Q: Another theme in your writing is that belief in conspiracy theories isn't limited to modern times, but has been part of American culture for the country's entire history. In your book, you also mention that the internet has allowed conspiracy theories to flourish. Do you think belief in conspiracy theories is more common now than ever before, or do you think there have been more paranoid periods in American history?
A: I don't think the Internet has made conspiratorial thinking more common. But it certainly has had several effects.
First of all, just as the Internet has sped up the news cycle in general, it has sped up the generation and transmission of conspiracy theories.
Second, the Internet has made those theories more public. Some of the historical conspiracy rumors that I write about in the book were not discussed in the press, or at least weren't discussed in any newspapers or magazines that I got my hands on. We know about them because sociologists and folklorists went out, interviewed people, and wrote down the stories people told them. Nowadays, a lot of that person-to-person transmission happens online, where it's easier for outsiders to observe it. This helps create the illusion that conspiracy thinking is more common than before.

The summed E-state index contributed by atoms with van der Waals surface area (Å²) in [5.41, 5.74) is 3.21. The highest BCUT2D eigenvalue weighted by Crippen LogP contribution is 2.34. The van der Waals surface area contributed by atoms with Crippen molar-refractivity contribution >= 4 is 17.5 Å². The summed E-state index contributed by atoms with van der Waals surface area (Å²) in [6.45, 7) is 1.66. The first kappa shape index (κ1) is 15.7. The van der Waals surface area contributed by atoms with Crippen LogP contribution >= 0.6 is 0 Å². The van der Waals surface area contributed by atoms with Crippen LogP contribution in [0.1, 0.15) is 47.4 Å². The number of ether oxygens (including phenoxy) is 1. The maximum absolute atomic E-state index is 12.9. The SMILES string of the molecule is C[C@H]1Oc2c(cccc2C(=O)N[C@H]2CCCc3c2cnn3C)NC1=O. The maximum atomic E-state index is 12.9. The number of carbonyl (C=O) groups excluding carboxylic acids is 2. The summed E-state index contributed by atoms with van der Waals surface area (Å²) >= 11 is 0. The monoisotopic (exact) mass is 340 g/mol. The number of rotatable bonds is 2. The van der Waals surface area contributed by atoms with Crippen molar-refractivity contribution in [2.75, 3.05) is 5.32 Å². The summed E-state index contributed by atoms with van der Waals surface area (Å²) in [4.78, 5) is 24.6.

And third, because that storytelling happens in a more public space, it's easier for different subcultures' conspiracy stories to mix together. That mixing was certainly known to happen before the Internet, but the Net made it much easier—suddenly hippies and militiamen and black nationalists and so on who might never encounter each other in real life could be reading the same forum and absorbing the other groups' tales.
Other topics covered include what to do when someone calls you a conspiracy theorist, which disreputable conspiracy theories I think might have some truth to them, and my answer to the question, "If you had the chance to direct your own conspiracy-themed movie, what would it be about?" You can read the whole thing here.